It’s Thursday, April 8, 2021. Welcome to my weekly COVID-19 newsletter.
127,213 cumulative confirmed cases (+3,850 since last week)
4,258 cumulative deaths (+49 since last week)
2.5% seven-day positivity average (down from 2.9% last week)
237,441 adults (17%) partially vaccinated
419,013 adults (30%) fully vaccinated
857,266 total cases (+25,007 since last week)
31,598 total deaths (+389 since last week)
6.32% seven-day positivity average (down from 6.64% last week)
955,255 adults (14%) partially vaccinated
1,563,119 adults (24%) fully vaccinated
The University of Washington Institute for Health Metrics and Evaluation’s weekly “reference scenario” estimates 51,782 more deaths nationwide through July 1 (a projected cumulative total of 609,172). This is up from last week’s prediction of 600,195 total deaths, though still less than the mid-February predictions of more deaths in a shorter period (630,881 total deaths by June 1).
As of Tuesday (4/6), all New Yorkers 16+ became eligible for the vaccine (only the Pfizer vaccine is approved for those 16 and 17 years old, and they need a parent or guardian present during the vaccination).
Getting a vaccine is getting easier as the supply expands– but it’s far from streamlined. I’ve compiled this checklist (also accessible on my website) to help you know about every possible option.
Use the NYC COVID Vaccine Finder.
Call the NYC vaccine hotline (877-VAX-4NYC or 877-829-4692), 8 am – 9 pm.
Contact providers listed in the NYS eligibility survey.
Call the NYS vaccine hotline (833-NYS-4VAX or 833-697-4829).
For fully homebound individuals (people who can’t leave their unit), fill out this form or call 877-829-4692 to request in-home vaccination. (This doesn’t guarantee an appointment; FDNY personnel will call to confirm eligibility.) On that call, household members (family and home health aides) can also request to be vaccinated during the in-home appointment.
Check hospital networks: Northwell Health; NYU Langone (for current patients only and must create a MyChart account to be notified about an appointment); Hospital for Special Surgery; Fort Washington Armory (216 Fort Washington Ave.), run by NewYork-Presbyterian and Weill Cornell Medicine (create a Connect account).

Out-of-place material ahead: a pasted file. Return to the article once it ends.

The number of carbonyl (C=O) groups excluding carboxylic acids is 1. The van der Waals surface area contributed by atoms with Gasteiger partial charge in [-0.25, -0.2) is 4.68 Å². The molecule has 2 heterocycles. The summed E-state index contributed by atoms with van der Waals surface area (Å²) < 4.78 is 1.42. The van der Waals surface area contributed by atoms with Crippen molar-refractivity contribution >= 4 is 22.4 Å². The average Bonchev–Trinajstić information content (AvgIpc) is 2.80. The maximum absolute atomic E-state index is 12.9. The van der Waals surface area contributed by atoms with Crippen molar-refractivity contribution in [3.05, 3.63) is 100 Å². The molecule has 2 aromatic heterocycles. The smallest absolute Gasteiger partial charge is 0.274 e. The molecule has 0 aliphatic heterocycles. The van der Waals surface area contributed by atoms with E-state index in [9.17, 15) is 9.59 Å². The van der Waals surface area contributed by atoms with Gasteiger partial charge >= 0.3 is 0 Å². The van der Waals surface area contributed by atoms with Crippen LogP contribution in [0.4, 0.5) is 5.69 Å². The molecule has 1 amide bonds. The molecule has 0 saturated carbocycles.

Check SOMOS vaccine sites.
- Only NYCHA residents may visit the following sites (call 332-240-3330 to make an appointment or walk in, and bring proof of NYCHA residency):
Johnson Community Center (1833 Lexington Ave. btwn 112th and 115th Sts.): Open Thursday-Sunday, 8 am – 6 pm through 6/20. Serves residents of Johnson, 131 St. Nicholas Ave., Carver, Clinton, Corsi, East River, Jefferson, King Towers, Lehman Village, Lexington, Metro North Plaza, Morris Park Senior Citizens Home, Rehab Program (Taft Rehabs), Taft, UPACA (Sites 5 & 6), Wagner, Washington, White, and Wilson.
St. Nicholas/Central Harlem Senior Citizens Center (210 W. 131st St.): Open Thursday-Sunday, 8 am – 6 pm through 5/2. Serves residents of Saint Nicholas, Drew-Hamilton, Grant, Lincoln, Manhattanville, Robinson, and Samuel (City).
Gompers Community Center (80 Pitt St.): Open Thursday-Sunday, 8 am – 6 pm through 5/23. Serves residents of Gompers, Baruch, Baruch Houses Addition, Bracetti Plaza, Campos Plaza II, First Houses, Hernandez, LES I Infill, LES II, LES III, LES Rehab (Group 5), Meltzer Tower, Riis I, Riis II, Stanton Street, and Wald.
If you need help making an appointment, contact Junior Martinez in my office at 212-531-1609 or firstname.lastname@example.org.
I’m hearing that lots of new appointments are available at the Fort Washington Armory (216 Fort Washington Ave.). Appointments are prioritized for uptown residents and can be made online or by calling the NMIC hotline (646-838-0319).